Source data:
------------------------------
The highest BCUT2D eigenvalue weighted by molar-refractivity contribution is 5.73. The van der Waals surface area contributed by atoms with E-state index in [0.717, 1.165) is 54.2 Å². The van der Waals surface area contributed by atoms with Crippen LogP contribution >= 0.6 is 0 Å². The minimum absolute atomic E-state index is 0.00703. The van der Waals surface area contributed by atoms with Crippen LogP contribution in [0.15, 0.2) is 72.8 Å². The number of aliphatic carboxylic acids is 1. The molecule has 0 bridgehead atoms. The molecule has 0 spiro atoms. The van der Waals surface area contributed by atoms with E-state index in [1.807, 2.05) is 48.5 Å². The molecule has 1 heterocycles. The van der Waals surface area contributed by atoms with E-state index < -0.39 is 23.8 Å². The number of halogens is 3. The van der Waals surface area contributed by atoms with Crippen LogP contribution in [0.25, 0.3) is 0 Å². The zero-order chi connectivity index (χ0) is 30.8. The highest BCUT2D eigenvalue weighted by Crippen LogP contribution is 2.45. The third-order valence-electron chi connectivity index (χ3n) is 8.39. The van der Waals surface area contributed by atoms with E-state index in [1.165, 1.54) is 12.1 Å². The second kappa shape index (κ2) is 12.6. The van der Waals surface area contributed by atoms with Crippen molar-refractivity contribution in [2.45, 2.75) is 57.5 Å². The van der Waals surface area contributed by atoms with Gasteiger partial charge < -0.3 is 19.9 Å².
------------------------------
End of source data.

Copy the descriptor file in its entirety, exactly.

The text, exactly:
The highest BCUT2D eigenvalue weighted by molar-refractivity contribution is 5.73. The van der Waals surface area contributed by atoms with E-state index in [0.717, 1.165) is 54.2 Å². The van der Waals surface area contributed by atoms with Crippen LogP contribution >= 0.6 is 0 Å². The minimum absolute atomic E-state index is 0.00703. The van der Waals surface area contributed by atoms with Crippen LogP contribution in [0.15, 0.2) is 72.8 Å². The number of aliphatic carboxylic acids is 1. The molecule has 0 bridgehead atoms. The molecule has 0 spiro atoms. The van der Waals surface area contributed by atoms with E-state index in [1.807, 2.05) is 48.5 Å². The molecule has 1 heterocycles. The van der Waals surface area contributed by atoms with E-state index < -0.39 is 23.8 Å². The number of halogens is 3. The van der Waals surface area contributed by atoms with Crippen LogP contribution in [0.25, 0.3) is 0 Å². The zero-order chi connectivity index (χ0) is 30.8. The highest BCUT2D eigenvalue weighted by Crippen LogP contribution is 2.45. The third-order valence-electron chi connectivity index (χ3n) is 8.39. The van der Waals surface area contributed by atoms with E-state index in [1.165, 1.54) is 12.1 Å². The second kappa shape index (κ2) is 12.6. The van der Waals surface area contributed by atoms with Crippen molar-refractivity contribution in [2.45, 2.75) is 57.5 Å². The van der Waals surface area contributed by atoms with Gasteiger partial charge < -0.3 is 19.9 Å².